Browse Prior Art Database

Circuit for Detecting Connection of Device to a Controller

IP.com Disclosure Number: IPCOM000086744D
Original Publication Date: 1976-Oct-01
Included in the Prior Art Database: 2005-Mar-03
Document File: 2 page(s) / 30K

Publishing Venue

IBM

Related People

Lynch, E: AUTHOR [+2]

Abstract

The drawing shows a device 2 that may be used for entering a personal identification number into a data processing system to permit an operation such as transferring funds from one bank account to another. The device has a cable 3 with a plug that permits it to be connected to a controller 5. Also, it has a light-emitting diode (LED) 6 that is turned on by the controller to signal to the user of the device that an entry can be made.

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Circuit for Detecting Connection of Device to a Controller

The drawing shows a device 2 that may be used for entering a personal identification number into a data processing system to permit an operation such as transferring funds from one bank account to another. The device has a cable 3 with a plug that permits it to be connected to a controller 5. Also, it has a light- emitting diode (LED) 6 that is turned on by the controller to signal to the user of the device that an entry can be made.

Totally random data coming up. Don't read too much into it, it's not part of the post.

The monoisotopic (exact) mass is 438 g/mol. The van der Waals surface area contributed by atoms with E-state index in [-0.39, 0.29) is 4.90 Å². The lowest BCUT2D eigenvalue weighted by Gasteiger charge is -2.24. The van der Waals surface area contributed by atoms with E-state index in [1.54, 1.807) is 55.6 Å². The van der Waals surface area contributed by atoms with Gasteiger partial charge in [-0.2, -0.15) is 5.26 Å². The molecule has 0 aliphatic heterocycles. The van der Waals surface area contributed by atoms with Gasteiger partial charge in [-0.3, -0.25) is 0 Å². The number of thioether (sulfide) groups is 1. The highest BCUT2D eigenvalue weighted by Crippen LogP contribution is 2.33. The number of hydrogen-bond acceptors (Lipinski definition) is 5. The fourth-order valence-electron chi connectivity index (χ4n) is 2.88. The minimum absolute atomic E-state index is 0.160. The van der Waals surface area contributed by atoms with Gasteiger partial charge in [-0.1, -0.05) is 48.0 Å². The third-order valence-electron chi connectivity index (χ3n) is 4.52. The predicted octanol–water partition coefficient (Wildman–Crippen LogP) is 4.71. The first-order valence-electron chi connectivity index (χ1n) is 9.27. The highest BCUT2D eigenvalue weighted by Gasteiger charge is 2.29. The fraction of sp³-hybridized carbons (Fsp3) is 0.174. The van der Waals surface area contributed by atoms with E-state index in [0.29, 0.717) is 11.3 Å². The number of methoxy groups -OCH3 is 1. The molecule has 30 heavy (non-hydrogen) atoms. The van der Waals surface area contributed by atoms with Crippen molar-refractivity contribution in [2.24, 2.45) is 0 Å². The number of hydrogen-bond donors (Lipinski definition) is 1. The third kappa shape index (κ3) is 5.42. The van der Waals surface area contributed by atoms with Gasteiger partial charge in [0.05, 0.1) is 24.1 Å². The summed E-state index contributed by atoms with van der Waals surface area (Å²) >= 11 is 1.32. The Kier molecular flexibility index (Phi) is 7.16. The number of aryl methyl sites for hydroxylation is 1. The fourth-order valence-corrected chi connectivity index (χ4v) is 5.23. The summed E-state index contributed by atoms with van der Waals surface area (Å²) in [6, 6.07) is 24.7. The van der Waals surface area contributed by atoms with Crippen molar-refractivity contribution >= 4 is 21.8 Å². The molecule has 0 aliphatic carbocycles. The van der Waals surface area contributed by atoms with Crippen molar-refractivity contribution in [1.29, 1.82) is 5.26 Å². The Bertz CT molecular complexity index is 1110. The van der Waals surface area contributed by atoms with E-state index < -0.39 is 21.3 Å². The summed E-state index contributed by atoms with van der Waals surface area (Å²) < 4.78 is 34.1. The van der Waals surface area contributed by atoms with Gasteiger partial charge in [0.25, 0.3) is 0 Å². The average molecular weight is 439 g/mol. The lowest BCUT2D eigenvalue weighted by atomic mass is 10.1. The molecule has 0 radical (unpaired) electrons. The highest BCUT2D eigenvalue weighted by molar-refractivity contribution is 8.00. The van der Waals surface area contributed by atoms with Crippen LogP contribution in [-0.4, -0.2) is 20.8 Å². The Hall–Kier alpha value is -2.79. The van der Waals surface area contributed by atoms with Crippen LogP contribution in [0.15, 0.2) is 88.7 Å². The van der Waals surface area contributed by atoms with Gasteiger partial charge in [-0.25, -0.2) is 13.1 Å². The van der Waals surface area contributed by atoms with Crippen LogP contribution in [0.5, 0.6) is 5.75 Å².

The controller includes a driver transistor 7 that turns on in response to a signal on a line 8 to turn on LED 6. The circuit of transistor 7 and LED 6 includes wires 9 and 10 of the cable 3, and the circuit is open when the device is disconnected from the controller.

It is desirable to provide a signal that indicates whether device 2 is plugged in to controller 5. As shown, a transistor 12 is connected to sense the voltage at conductor 9 and to produce a signal, DEVICE PLUGGED IN, at its collector terminal. Transistor 7 is turned on for the operation of detecting the connection of device 2 to controller 5. When the device is unplugged, line 9 is disconnected from the source of voltage for LED 6, and transistor 7 conducts, in circuit with resistors 13 and 14, to turn off transistor 12. When device 2 is plugged in, the base terminal of transistor 12 receives the voltage of the source minus the fixed drop across the LED, and transistor 12 remains on.

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